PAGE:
· Pontiff presides at Mass on 1 May ·
Man and his dignity come first. Pope Francis recalled this in his homily at morning Mass on Wednesday, 1 May, in the Chapel of the Domus Sanctae Marthae . Among those who participated were a group of children, adolescents and teenage mothers from the outreach centre “Il Ponte” in Civitavecchia, Italy. Also present were Fr Egidio Smacchia and Fr Sławomir Oder, Postulator of John Paul II's cause for canonization, with Michèle Smits, collaborator for the same cause. Bishop Luigi Marrucci of Civitavecchia-Tarquinia, among others, concelebrated.
The Pontiff dedicated his reflection to the theme of work on the Feast of St Joseph the Worker, taking cues from the readings of the day: The first from the Book of Genesis (1:26-2:3) and the second from the Gospel of Matthew (13:54-58). These readings speak of God the Creator “who worked to create the world” and the figure of St Joseph, the carpenter and “Jesus' adoptive father” and “from whom Jesus learned to work”.
Today, he said, “we bless St Joseph as a worker, but recalling St Joseph the Worker reminds us of God the Worker and Jesus the Worker. And the theme of work is very, very, very evangelical”.
“Even Jesus”, the Pope said, “worked a lot on earth, in St Joseph's workshop. He worked until the Cross. He did what the Father had commanded him to do. This makes me think of the many people today who work and have this dignity...Thanks be to God. We know that dignity does not give us power, money or culture. No! It is work that gives us dignity”, even if society does not allow for all to work.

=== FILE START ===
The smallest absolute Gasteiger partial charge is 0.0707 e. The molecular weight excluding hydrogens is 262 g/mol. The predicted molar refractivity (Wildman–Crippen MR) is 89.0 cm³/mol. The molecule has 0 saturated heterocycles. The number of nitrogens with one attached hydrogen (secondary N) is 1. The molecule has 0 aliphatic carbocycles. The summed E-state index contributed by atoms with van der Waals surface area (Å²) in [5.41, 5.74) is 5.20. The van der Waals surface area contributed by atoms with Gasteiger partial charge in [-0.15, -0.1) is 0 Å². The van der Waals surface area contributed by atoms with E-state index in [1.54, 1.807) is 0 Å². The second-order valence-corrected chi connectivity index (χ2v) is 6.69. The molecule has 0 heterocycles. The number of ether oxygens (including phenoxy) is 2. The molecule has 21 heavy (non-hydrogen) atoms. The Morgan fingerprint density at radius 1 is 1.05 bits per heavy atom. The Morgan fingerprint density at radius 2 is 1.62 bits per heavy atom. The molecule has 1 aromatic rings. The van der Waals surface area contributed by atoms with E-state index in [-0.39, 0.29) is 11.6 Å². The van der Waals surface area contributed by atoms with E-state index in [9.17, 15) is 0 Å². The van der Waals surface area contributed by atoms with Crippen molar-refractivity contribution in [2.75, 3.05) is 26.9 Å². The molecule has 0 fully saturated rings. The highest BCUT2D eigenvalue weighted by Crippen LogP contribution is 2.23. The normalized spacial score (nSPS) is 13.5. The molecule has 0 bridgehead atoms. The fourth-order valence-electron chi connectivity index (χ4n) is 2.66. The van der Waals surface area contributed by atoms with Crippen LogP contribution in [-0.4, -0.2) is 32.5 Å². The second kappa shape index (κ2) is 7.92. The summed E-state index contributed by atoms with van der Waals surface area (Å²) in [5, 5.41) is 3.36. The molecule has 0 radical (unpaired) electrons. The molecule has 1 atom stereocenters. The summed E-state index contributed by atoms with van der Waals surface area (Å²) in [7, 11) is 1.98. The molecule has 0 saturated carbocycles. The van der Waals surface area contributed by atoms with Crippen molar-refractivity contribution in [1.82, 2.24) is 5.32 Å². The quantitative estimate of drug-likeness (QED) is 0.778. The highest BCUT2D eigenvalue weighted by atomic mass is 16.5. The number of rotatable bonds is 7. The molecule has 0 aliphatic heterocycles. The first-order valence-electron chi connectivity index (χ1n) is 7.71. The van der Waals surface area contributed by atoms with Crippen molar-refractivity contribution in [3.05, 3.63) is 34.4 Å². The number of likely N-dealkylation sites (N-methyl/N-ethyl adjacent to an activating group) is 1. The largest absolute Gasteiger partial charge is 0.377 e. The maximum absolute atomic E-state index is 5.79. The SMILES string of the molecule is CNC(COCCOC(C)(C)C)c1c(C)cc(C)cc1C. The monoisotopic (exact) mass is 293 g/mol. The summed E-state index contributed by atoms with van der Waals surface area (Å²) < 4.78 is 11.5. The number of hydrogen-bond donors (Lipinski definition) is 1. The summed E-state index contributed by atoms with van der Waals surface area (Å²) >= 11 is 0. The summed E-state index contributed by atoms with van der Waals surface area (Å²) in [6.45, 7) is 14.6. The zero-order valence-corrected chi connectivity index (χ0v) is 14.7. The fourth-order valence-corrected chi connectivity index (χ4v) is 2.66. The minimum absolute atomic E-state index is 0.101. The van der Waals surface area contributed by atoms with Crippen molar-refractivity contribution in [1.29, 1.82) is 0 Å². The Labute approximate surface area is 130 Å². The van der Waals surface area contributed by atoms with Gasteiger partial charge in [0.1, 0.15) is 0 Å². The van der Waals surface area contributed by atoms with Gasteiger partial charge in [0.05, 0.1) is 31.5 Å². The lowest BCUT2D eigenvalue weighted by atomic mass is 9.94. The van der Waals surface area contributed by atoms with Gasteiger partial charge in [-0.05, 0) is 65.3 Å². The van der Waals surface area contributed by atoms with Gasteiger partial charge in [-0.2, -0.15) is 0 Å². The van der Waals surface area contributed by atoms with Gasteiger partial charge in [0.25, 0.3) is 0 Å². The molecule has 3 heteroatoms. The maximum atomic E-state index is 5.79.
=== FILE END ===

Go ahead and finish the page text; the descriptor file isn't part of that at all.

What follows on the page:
The Pope then referred to the social, political and economic systems that in various places around the world are based on exploitation. Thus, they chosse to “not pay the just” and to strive to make maximum profit at any cost, taking advantage of other's work without worrying the least bit about about their dignity”. This “goes against God!”, he exclaimed, referring to the dramatic situations which keep happening in the world, which we have also “read many times in L'Osservatore Romano ”. The Holy Father quoted the front page title from the newspaper on Sunday, 28 April, of an article about the garment factory collapse in Dhaka which killed hundreds of workers who were being exploited and who worked without the proper safety preoccupations. It is a title, he said, which struck me the day of the tragedy in Bangladesh: 'How to die for 38 euros a month'”. He explicitly denounced 'slave labour' which exploits “the most beautiful gift which God gave man: the ability to create, work and to discover one's own dignity. How many of our brothers and sisters in the world are in this situation at the hands of these economic, social and political attitudes!”
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